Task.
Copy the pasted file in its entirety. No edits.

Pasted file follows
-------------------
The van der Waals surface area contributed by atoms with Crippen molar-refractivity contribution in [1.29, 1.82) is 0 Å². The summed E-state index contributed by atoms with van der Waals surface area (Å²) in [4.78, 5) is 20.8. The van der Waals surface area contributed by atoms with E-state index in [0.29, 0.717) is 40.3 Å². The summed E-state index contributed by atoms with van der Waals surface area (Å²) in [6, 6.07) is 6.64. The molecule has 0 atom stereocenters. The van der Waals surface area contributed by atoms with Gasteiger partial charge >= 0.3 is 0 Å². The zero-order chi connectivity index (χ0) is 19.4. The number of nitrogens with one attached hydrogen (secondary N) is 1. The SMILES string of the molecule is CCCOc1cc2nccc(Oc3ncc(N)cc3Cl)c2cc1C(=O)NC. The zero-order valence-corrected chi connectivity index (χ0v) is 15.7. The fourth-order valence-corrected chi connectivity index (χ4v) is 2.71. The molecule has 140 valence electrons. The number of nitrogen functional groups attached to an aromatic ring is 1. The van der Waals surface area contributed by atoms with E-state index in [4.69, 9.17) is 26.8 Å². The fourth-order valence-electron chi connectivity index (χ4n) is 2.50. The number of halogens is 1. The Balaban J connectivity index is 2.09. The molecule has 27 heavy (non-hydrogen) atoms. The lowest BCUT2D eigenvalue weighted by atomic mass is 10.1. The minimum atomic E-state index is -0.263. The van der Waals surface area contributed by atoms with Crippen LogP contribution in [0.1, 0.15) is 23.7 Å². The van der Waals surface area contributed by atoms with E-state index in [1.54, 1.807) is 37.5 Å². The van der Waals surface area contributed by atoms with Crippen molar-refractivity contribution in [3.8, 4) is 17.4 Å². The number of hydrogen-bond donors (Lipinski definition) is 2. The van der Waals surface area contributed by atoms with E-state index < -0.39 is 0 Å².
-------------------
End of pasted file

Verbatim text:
The van der Waals surface area contributed by atoms with Crippen molar-refractivity contribution in [1.29, 1.82) is 0 Å². The summed E-state index contributed by atoms with van der Waals surface area (Å²) in [4.78, 5) is 20.8. The van der Waals surface area contributed by atoms with E-state index in [0.29, 0.717) is 40.3 Å². The summed E-state index contributed by atoms with van der Waals surface area (Å²) in [6, 6.07) is 6.64. The molecule has 0 atom stereocenters. The van der Waals surface area contributed by atoms with Gasteiger partial charge >= 0.3 is 0 Å². The zero-order chi connectivity index (χ0) is 19.4. The number of nitrogens with one attached hydrogen (secondary N) is 1. The SMILES string of the molecule is CCCOc1cc2nccc(Oc3ncc(N)cc3Cl)c2cc1C(=O)NC. The zero-order valence-corrected chi connectivity index (χ0v) is 15.7. The fourth-order valence-corrected chi connectivity index (χ4v) is 2.71. The molecule has 140 valence electrons. The number of nitrogen functional groups attached to an aromatic ring is 1. The van der Waals surface area contributed by atoms with E-state index in [4.69, 9.17) is 26.8 Å². The fourth-order valence-electron chi connectivity index (χ4n) is 2.50. The number of halogens is 1. The Balaban J connectivity index is 2.09. The molecule has 27 heavy (non-hydrogen) atoms. The lowest BCUT2D eigenvalue weighted by atomic mass is 10.1. The minimum atomic E-state index is -0.263. The van der Waals surface area contributed by atoms with Crippen LogP contribution in [0.1, 0.15) is 23.7 Å². The van der Waals surface area contributed by atoms with E-state index in [1.54, 1.807) is 37.5 Å². The van der Waals surface area contributed by atoms with Crippen molar-refractivity contribution in [3.8, 4) is 17.4 Å². The number of hydrogen-bond donors (Lipinski definition) is 2. The van der Waals surface area contributed by atoms with E-state index < -0.39 is 0 Å².